Much to the amazement of all concerned, Michel Platini, head of UEFA, announces that the joint bid by Poland and Ukraine to host the European Football Championships in 2012 is victorious. Poland’s future is looking brighter…

Soaring Higher?

Soaring Higher?

Buzek Tops (14th July 2009)
Former Polish Prime Minister takes the helm of the European Parliament becoming Poland’s first ever President of the European Parliament. Although not a particularly powerful post, it demonstrates Poland’s increasing influence in the EU.

It occurred to me that it has been over twenty years since Poland regained its freedom way back in 1989. Twenty years of ‘transformation’ (as Polish people like to call it) have fashioned the country that we now call Poland. I wonder whether everything that has happened over these twenty years is a consequence of the baggage of communism. Could some things have been avoided? Could Poland have taken a different route?

Some may argue that such questions are always futile and lead to nothing but frustration. I disagree. They may help us re-evaluate the reasons why certain decisions were taken, why leaders, politicians and media personalities did what they did, how this affected society, and how, in the future, we might be able to avoid some of the needless mistakes that were made.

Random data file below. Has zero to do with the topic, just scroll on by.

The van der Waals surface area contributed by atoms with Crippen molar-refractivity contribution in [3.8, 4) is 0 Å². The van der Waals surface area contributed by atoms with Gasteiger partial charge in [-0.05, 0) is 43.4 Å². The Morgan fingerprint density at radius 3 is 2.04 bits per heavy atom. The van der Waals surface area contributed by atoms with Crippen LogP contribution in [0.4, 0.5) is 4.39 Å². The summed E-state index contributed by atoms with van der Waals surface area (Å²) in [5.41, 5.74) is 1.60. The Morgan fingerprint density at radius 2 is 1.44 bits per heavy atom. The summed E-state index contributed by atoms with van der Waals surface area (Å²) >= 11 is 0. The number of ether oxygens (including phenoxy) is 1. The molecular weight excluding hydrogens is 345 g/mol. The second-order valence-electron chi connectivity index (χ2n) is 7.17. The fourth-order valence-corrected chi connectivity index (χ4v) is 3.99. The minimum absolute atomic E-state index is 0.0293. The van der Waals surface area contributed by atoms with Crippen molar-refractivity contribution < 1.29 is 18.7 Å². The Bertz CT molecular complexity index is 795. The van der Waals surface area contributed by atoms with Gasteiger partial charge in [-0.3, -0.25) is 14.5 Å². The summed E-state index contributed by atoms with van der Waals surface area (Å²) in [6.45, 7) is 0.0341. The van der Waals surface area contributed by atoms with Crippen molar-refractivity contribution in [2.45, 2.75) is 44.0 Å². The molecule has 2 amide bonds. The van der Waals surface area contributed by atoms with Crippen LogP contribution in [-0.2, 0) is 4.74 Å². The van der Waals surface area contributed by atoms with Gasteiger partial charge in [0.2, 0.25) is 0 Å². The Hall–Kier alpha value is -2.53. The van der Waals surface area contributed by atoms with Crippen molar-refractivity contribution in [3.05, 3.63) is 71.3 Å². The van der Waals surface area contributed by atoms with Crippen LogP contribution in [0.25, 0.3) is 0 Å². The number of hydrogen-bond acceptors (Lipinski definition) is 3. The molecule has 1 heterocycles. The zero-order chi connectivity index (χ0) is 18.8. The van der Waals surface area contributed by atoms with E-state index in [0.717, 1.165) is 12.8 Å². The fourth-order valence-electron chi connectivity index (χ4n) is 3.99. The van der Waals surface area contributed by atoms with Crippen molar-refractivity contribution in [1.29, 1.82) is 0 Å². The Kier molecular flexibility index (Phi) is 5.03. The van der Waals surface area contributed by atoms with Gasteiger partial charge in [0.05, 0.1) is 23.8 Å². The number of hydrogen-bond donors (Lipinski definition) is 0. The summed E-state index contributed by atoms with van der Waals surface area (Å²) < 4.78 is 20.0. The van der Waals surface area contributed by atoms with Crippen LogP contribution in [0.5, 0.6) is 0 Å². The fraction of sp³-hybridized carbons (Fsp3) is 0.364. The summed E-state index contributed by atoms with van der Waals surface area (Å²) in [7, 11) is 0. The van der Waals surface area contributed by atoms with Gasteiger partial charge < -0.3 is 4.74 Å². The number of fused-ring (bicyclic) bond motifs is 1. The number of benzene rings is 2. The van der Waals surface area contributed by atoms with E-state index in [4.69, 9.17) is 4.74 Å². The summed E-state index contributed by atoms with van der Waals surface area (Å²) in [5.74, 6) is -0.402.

Below is a list of (what I think to be) the most important events in Poland of the last twenty years (in chronological order):

Event No. 1: The Round Table Talks (5th April 1989)

A constant bone of contention between Law and Justice (PiS) and seemingly Poland’s other political parties. This was the moment when the communists decided to sit down and discuss with Solidarity the future of Poland.

Event No. 2: Rydzyk Radio (9th December 1991)

Radio Maryja is founded in Toruń. This local Catholic radio station, the patron of which is controversial cleric Father Tadeusz Rydzyk, obtains a licence to broadcast nationally three years after being founded later becoming the voice of right-wing Polish Catholicism.

Event No. 3: The Change Upstairs (4th June 1992)

Jan Olszewski’s weak minority government is toppled by President Lech Wałęsa who, fearing a backlash and possible coup d’etat following Antoni Macierewicz’s much-maligned Vetting Act, decides to put an end to the Olszewski-Kaczyński-Macierewicz madness.

Event No. 4: Orchestrating Help (3rd January 1993)

Jerzy Owsiak sets in motion what will later become the largest and most celebrated charitable event in Polish history. The very first Great Orchestra of Christmas Help raised $1.5 million, an unprecedented sum in a country new to such events.

Event No. 5: Russians Leave (17th September 1993)

What turned out to be one Lech Wałęsa’s major coups and much to the joyous surprise of the whole country, Russian President Boris Yelcyn agrees to the withdrawal of Soviet troops from Poland. In mid September, President Wałęsa bids farewell to the last of the Russian soldiers.

Event No. 6: Poland joins NATO (12th March 1999)